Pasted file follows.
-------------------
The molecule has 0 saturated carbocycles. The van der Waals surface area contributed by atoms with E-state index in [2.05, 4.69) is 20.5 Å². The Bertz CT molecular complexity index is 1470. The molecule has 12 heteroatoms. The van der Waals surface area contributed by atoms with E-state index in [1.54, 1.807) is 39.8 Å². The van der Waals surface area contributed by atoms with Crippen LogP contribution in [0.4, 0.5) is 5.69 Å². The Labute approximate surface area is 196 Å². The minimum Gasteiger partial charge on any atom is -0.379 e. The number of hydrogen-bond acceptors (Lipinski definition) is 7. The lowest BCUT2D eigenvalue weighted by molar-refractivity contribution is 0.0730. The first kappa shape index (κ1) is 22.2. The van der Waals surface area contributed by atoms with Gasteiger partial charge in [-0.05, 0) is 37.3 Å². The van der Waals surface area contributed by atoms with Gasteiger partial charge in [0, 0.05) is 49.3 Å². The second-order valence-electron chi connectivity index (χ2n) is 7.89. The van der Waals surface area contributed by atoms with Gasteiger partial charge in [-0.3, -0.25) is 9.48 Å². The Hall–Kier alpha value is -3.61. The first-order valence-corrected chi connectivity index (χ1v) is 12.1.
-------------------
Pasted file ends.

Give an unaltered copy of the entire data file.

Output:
The molecule has 0 saturated carbocycles. The van der Waals surface area contributed by atoms with E-state index in [2.05, 4.69) is 20.5 Å². The Bertz CT molecular complexity index is 1470. The molecule has 12 heteroatoms. The van der Waals surface area contributed by atoms with E-state index in [1.54, 1.807) is 39.8 Å². The van der Waals surface area contributed by atoms with Crippen LogP contribution in [0.4, 0.5) is 5.69 Å². The Labute approximate surface area is 196 Å². The minimum Gasteiger partial charge on any atom is -0.379 e. The number of hydrogen-bond acceptors (Lipinski definition) is 7. The lowest BCUT2D eigenvalue weighted by molar-refractivity contribution is 0.0730. The first kappa shape index (κ1) is 22.2. The van der Waals surface area contributed by atoms with Gasteiger partial charge in [-0.05, 0) is 37.3 Å². The van der Waals surface area contributed by atoms with Gasteiger partial charge in [0, 0.05) is 49.3 Å². The second-order valence-electron chi connectivity index (χ2n) is 7.89. The van der Waals surface area contributed by atoms with Gasteiger partial charge in [-0.3, -0.25) is 9.48 Å². The Hall–Kier alpha value is -3.61. The first-order valence-corrected chi connectivity index (χ1v) is 12.1.